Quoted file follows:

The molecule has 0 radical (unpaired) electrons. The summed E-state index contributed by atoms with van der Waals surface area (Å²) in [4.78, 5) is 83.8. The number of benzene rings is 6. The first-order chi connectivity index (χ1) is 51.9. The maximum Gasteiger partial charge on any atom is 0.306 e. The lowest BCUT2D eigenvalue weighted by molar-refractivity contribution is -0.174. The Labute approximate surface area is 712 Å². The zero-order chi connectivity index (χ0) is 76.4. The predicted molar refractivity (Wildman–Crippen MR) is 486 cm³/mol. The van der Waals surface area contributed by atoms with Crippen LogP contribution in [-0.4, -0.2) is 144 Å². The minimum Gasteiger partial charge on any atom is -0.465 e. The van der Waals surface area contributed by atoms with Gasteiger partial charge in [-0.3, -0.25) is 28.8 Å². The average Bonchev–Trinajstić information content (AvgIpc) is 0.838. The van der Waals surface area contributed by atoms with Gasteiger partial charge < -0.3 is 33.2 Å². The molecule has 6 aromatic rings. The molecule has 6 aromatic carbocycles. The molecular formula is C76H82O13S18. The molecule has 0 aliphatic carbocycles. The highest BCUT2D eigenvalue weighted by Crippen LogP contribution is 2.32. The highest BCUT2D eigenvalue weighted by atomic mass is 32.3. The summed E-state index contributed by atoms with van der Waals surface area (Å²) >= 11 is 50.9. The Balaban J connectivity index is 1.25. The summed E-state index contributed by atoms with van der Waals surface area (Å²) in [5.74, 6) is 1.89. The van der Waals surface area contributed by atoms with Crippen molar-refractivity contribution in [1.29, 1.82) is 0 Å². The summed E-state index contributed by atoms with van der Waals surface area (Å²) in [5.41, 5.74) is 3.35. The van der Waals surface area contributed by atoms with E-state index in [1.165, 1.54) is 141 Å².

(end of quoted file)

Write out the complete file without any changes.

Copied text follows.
The molecule has 0 radical (unpaired) electrons. The summed E-state index contributed by atoms with van der Waals surface area (Å²) in [4.78, 5) is 83.8. The number of benzene rings is 6. The first-order chi connectivity index (χ1) is 51.9. The maximum Gasteiger partial charge on any atom is 0.306 e. The lowest BCUT2D eigenvalue weighted by molar-refractivity contribution is -0.174. The Labute approximate surface area is 712 Å². The zero-order chi connectivity index (χ0) is 76.4. The predicted molar refractivity (Wildman–Crippen MR) is 486 cm³/mol. The van der Waals surface area contributed by atoms with Crippen LogP contribution in [-0.4, -0.2) is 144 Å². The minimum Gasteiger partial charge on any atom is -0.465 e. The van der Waals surface area contributed by atoms with Gasteiger partial charge in [-0.3, -0.25) is 28.8 Å². The average Bonchev–Trinajstić information content (AvgIpc) is 0.838. The van der Waals surface area contributed by atoms with Gasteiger partial charge < -0.3 is 33.2 Å². The molecule has 6 aromatic rings. The molecule has 6 aromatic carbocycles. The molecular formula is C76H82O13S18. The molecule has 0 aliphatic carbocycles. The highest BCUT2D eigenvalue weighted by Crippen LogP contribution is 2.32. The highest BCUT2D eigenvalue weighted by atomic mass is 32.3. The summed E-state index contributed by atoms with van der Waals surface area (Å²) >= 11 is 50.9. The Balaban J connectivity index is 1.25. The summed E-state index contributed by atoms with van der Waals surface area (Å²) in [5.74, 6) is 1.89. The van der Waals surface area contributed by atoms with Crippen molar-refractivity contribution in [1.29, 1.82) is 0 Å². The summed E-state index contributed by atoms with van der Waals surface area (Å²) in [5.41, 5.74) is 3.35. The van der Waals surface area contributed by atoms with E-state index in [1.165, 1.54) is 141 Å².